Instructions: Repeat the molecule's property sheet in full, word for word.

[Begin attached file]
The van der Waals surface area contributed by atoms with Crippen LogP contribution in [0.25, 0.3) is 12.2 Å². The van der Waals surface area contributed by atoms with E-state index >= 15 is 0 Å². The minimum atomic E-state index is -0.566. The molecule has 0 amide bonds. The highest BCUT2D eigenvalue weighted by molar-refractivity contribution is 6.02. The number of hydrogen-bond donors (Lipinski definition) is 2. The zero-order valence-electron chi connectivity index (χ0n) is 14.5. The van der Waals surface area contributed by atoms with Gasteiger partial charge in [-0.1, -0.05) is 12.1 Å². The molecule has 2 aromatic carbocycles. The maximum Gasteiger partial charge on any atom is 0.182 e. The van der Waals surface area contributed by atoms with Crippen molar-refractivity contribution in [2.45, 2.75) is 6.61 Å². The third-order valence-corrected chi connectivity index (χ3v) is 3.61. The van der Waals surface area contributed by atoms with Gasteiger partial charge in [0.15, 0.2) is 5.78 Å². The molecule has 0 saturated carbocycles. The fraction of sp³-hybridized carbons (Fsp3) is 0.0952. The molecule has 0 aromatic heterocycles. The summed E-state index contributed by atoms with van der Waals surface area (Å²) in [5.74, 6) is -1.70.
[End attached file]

The van der Waals surface area contributed by atoms with Crippen LogP contribution in [0.25, 0.3) is 12.2 Å². The van der Waals surface area contributed by atoms with E-state index >= 15 is 0 Å². The minimum atomic E-state index is -0.566. The molecule has 0 amide bonds. The highest BCUT2D eigenvalue weighted by molar-refractivity contribution is 6.02. The number of hydrogen-bond donors (Lipinski definition) is 2. The zero-order valence-electron chi connectivity index (χ0n) is 14.5. The van der Waals surface area contributed by atoms with Gasteiger partial charge in [-0.1, -0.05) is 12.1 Å². The molecule has 2 aromatic carbocycles. The maximum Gasteiger partial charge on any atom is 0.182 e. The van der Waals surface area contributed by atoms with Crippen molar-refractivity contribution in [2.45, 2.75) is 6.61 Å². The third-order valence-corrected chi connectivity index (χ3v) is 3.61. The van der Waals surface area contributed by atoms with Gasteiger partial charge in [0.15, 0.2) is 5.78 Å². The molecule has 0 saturated carbocycles. The fraction of sp³-hybridized carbons (Fsp3) is 0.0952. The molecule has 0 aromatic heterocycles. The summed E-state index contributed by atoms with van der Waals surface area (Å²) in [5.74, 6) is -1.70.